Frugal Fridays: Golumbki and Halushka

There are reasons that, in certain cultures, some things are “staples” – this is a staple dish of Eastern European cuisine that not only tastes great, but is super affordable to make. For this week’s Frugal Fridays, I chose to feature one of my favorites.

I think every time Paul’s sister Patti visits us (or we visit them), inevitably we end up making Cabbage Rolls. I think it was originally a Betty Crocker recipe (I found it online at, but is hands down the best version I’ve ever had. The sauce is where it’s at. The last couple of times, when I was in bad health, I couldn’t help much, but this time around I rolled them while she prepped the meat and cabbage leaves. Very, very time consuming, but well worth the effort.

Stuffed Cabbage Rolls and Halushka

This is a recipe for a single batch (serves 6), we ended up scaling it up to use like 4 heads of cabbage and 7 lbs. of meat, but the recipe below is a much more reasonable quantity. BTW, if you want to scale up, by all means do so – this recipe is great for once a month cooking (OAMC), because it freezes very, very well. It means a little more work rolling, but it sure as heck beats going through the whole process all over again the next time the mood for Golumbki strikes you.

Cabbage Rolls

Stuffed Cabbage Rolls
recipe courtesy

1 beaten egg
1/2 c. milk
1/4 c. finely chopped onion
1 tsp. Worcestershire sauce
3/4 tsp. salt
Dash pepper
1 lb. ground beef or 1/2 lb. ground beef plus 1/2 lb. ground pork (important: as lean as possible!!)
1 c. cooked rice
6 lg. or 12 med. cabbage leaves
1 tbsp. brown sugar
1 tbsp. lemon juice
10 3/4 oz. can condensed tomato soup

In mixing bowl combine egg, milk, onion, Worcestershire sauce, salt and pepper; mix well. Add ground meat and cooked rice; mix thoroughly. Remove center vein of cabbage leaves, keeping each leaf in one piece. Immerse leaves in boiling water until limp. About 3 minutes; drain. Place 1/2 cup meat mixture on each large leaf or 1/4 cup mixture on each medium leaf; fold in sides. Starting at unfolded edge, roll up leaf making sure folded sides are included in roll. Arrange in 12 x 7 1/2 x 2 inch baking dish. Stir together condensed tomato soup, brown sugar and lemon juice; pour sauce mixture over cabbage roll. Bake uncovered at 350 degrees for 1 1/4 hour basting once or twice with sauce. Makes 6 servings.

Paul’s sister likes to serve it with Halushki – I’m not sure of her exact recipe, but it’s closest to this one (except she leaves out onions because her family hates them – if it were me making it, I’d leave them in). A perfect side for Golumbki.

Final price to serve 6? $7.03 Well within budget, and quite a well-rounded meal. If you’re trying to cut down on your fat intake, make some mashed potatoes to go on the side instead – it won’t affect the cost (about the same cost as the halushki) and you’ll save on calories.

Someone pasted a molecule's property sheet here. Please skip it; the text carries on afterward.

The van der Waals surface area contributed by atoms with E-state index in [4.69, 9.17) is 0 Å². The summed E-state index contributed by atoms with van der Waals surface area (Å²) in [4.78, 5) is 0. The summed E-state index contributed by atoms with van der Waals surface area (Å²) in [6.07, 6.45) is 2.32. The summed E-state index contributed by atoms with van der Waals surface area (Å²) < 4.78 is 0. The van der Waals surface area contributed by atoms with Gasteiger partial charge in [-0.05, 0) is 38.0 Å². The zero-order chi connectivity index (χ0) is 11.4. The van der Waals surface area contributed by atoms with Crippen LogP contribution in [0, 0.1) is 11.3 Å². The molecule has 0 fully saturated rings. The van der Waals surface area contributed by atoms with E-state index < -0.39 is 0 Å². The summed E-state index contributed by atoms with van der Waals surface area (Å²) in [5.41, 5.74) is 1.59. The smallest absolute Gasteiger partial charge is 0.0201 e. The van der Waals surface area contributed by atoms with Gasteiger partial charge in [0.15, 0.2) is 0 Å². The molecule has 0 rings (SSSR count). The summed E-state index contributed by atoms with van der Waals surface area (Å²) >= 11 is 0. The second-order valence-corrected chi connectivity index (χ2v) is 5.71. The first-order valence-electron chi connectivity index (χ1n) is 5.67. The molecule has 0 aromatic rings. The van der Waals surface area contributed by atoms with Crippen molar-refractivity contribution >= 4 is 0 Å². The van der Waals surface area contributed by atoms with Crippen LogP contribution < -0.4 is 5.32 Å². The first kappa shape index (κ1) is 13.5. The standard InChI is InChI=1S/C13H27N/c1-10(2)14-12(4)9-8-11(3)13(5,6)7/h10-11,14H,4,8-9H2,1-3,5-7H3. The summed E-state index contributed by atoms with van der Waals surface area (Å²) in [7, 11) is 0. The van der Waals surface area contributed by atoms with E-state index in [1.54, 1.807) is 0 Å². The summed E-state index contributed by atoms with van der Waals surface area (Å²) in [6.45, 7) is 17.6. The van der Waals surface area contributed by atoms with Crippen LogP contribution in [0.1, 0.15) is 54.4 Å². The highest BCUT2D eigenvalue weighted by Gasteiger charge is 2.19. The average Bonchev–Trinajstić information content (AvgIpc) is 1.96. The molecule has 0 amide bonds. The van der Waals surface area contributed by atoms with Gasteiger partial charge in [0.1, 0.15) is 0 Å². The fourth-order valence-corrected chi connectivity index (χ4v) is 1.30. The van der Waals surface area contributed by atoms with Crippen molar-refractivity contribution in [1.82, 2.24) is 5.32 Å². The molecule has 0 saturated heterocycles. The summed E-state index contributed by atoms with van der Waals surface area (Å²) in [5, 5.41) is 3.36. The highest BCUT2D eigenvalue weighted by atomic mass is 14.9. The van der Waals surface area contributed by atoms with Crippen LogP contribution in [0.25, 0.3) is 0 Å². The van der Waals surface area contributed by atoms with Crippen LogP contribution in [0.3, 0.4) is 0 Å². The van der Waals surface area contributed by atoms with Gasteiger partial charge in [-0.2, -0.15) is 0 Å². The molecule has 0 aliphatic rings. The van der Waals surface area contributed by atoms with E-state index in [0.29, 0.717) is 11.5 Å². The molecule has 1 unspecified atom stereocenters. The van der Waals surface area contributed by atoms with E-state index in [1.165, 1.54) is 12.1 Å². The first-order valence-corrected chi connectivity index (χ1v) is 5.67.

Here’s the breakdown:
Head of cabbage = $1 at the farmers market
Egg = .12 (if a dozen eggs are $1.50)
Milk = .13 (a half gallon of milk is $2.15)
Onion = .10 (3 lb. bag is .99)
Worcestershire sauce = normally on hand
Salt = normally on hand
Pepper = normally on hand
1 lb. 90% lean ground beef = $3 (at the farmers market)
1/2 c. rice (to yield 1 cup cooked) = .10 (estimated)
Brown Sugar = normally on hand
Lemon Juice = normally on hand
Aldi tomato soup = .89
Aldi egg noodles = 1.19
Aldi butter = .50 (1 stick where 1 lb is $1.99)

7 thoughts on “Frugal Fridays: Golumbki and Halushka

  1. Debbie

    Oh, this reminds me how much I love stuffed cabbage. And I’ve got two heads from my CSA that I haven’t used yet. I’ll have to veganize your recipe (easy enough) and make a batch! Thanks for posting this.

  2. Betsy

    I had to smile when I saw the recipe for Golumbki and Haluska. Reminded me of when we lived south of Pittsburgh. Actually the Halushka takes a little time, but is so good. The difference is homemade egg noodles. I never thought I would make egg noodles, but I did and am glad of it. Many people have asked me for this simple recipe. Even kids like it. If kids like it, you’ve got something. B-)


    2 c. flour, 1/2 t. salt, water, 1 head cabbage, 1 or 2 eggs, 1 medium onion, 2 T. butter (I use more) .. mix flour, salt and with 1 c. total liquid putting two eggs in first and adding enough water to make one cup. Mix dough and roll as thin as you can. Slice into narrow strips. Use a pizza cutter. Put strips in boilin water. Boil until they rise to the surface twice. Drain and mix in with shredded cabbage and chopped onions. Saute and heat until cabbage changes color and it’s hot enough to eat.

    Blessings on your website. Kewl!

  3. Betsy

    Sorry I left out the butter. B-( Saute in the butter or oleo. Don’t overcook the cabbage. It should be JUST done.

  4. cjam

    With my 100% Hungarian heretage, my grandmothers tought me to use items for more flavor and better nutritional value. Therefore, I use "Barley" instead of rice. Rice tends to become "mushy" when the cabbage rolls are cooked. Barley maintains the texture you want the rice to hold, but rice becomes overcooked. Rice looses all nutrients while the barley still provides! At age 63, I am still following the guidance these 2 wonderful Grandmothers taught me over 50 years ago!

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